Most of the red-bricked storefronts on Olive Street are bare; many are empty. This one was a riot of colour with red, white and blue banners and posters. The reason was the one phrase emblazoned on all of them: Obama ’08. This is the St Louis county regional headquarters of the Barack Obama campaign.
Anna laid down the code of conduct for a visiting journalist – no talking to full-time staff, volunteers were fair game but whatever they said were personal views, and so on. “Otherwise, you can wonder about and do anything you wish,” she said, waving to the cavernous room behind her.
Twenty foot-tall pictures of Obama with simple words like Hope and Change hung from the wall. Filing cabinets and a bank of computers were tucked away in two opposite corners.
Three volunteers manned the front desk. A mother arrived with her two small children. “Can I have an Obama yard frame to put in front of my houses? Can I get two more for my friends?” she asked.
The volunteers were a contrast of elderly women and students. I asked them why they were doing what they were doing. Mary, an elderly white woman in jeans, said, “In this country we generally vote against someone. He’s the first one we can vote for, not against.”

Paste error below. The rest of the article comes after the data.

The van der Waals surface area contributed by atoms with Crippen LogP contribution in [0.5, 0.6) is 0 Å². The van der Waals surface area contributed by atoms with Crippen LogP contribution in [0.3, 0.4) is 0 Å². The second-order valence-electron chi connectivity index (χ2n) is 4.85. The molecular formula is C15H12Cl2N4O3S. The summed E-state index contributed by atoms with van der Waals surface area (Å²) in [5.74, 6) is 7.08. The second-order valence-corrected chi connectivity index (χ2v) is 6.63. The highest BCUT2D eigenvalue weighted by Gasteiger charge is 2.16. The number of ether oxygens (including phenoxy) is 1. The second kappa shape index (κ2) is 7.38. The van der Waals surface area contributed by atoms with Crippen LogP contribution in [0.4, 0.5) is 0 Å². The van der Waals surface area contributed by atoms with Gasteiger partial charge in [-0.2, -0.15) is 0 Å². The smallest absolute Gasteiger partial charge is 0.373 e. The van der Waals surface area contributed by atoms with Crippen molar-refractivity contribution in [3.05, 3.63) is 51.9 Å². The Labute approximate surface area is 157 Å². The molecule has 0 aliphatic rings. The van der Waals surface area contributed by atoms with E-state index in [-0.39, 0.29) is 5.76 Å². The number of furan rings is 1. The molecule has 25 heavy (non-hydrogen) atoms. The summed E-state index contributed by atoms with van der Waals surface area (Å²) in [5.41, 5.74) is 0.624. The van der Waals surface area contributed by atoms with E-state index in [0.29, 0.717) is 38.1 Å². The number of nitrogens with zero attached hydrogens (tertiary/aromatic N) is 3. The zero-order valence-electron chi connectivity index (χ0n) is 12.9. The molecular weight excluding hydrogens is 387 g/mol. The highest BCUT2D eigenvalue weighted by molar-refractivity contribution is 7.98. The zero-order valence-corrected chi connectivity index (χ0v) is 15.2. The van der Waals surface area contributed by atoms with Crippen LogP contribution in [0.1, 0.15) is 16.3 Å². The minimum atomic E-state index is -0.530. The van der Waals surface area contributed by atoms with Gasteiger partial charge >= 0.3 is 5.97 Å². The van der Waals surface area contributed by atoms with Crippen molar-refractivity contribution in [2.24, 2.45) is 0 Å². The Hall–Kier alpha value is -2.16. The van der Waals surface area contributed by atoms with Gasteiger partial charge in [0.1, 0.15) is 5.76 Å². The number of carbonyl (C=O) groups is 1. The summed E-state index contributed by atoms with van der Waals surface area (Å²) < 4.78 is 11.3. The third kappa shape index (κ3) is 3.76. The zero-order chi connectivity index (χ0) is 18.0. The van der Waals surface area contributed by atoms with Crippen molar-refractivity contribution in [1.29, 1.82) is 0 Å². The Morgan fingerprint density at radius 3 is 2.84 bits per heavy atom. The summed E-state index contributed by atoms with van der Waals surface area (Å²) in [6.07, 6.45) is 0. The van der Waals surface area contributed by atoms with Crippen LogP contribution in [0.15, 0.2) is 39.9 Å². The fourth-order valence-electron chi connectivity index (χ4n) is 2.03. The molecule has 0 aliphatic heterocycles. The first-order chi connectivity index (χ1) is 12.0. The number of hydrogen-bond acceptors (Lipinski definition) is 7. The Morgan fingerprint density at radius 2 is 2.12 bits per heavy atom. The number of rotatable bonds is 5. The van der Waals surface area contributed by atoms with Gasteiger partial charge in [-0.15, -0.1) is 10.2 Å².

Louise, a fragile black woman manning the telephone, was more specific. “I’m working to get him elected so he can, one, change the war; two, give us universal healthcare; three, change Washington where everything just gets bogged down in bureaucracy.”
No one mentioned race, though Mary said, “It will be nice to have a president whose family is a genuine melting pot.”
The theme that was loudest: the need to shake up things in the capital city. “Our founding fathers didn’t plan for career politicians. Politics was supposed to be a public service, a sacrifice,” said one. Said another, “McCain is a hero, but he represents the old ways in Washington. Obama is not so indebted to all those lobbyists and so on.”
In the evening, I drop by a smaller office in Euclid Street. Like Olive Street, at least half the people are black Americans.
I encounter Neal, an economic analyst of Indian origin, who volunteered in August to set up a phone bank. “There were three of us. We were told to just get it running though we had no idea how.” He pointed to the two or three tables crowded with black telephones and computers. “Now we have a list of 400 volunteers who we can tap.”
The room has four pillars covered with sheets of blue paper on which volunteers are asked to explain why they support Obama. Most of this boilerplate: change, Iraq, the economy, healthcare. One has enthusiastically written, “I’m for Obama because he’s so SEXY.”
“Funnily, as Obama does better in the polls we’re getting more cases of people declining to do volunteer stuff.” He shakes his head. “It’s not over until November 4th.”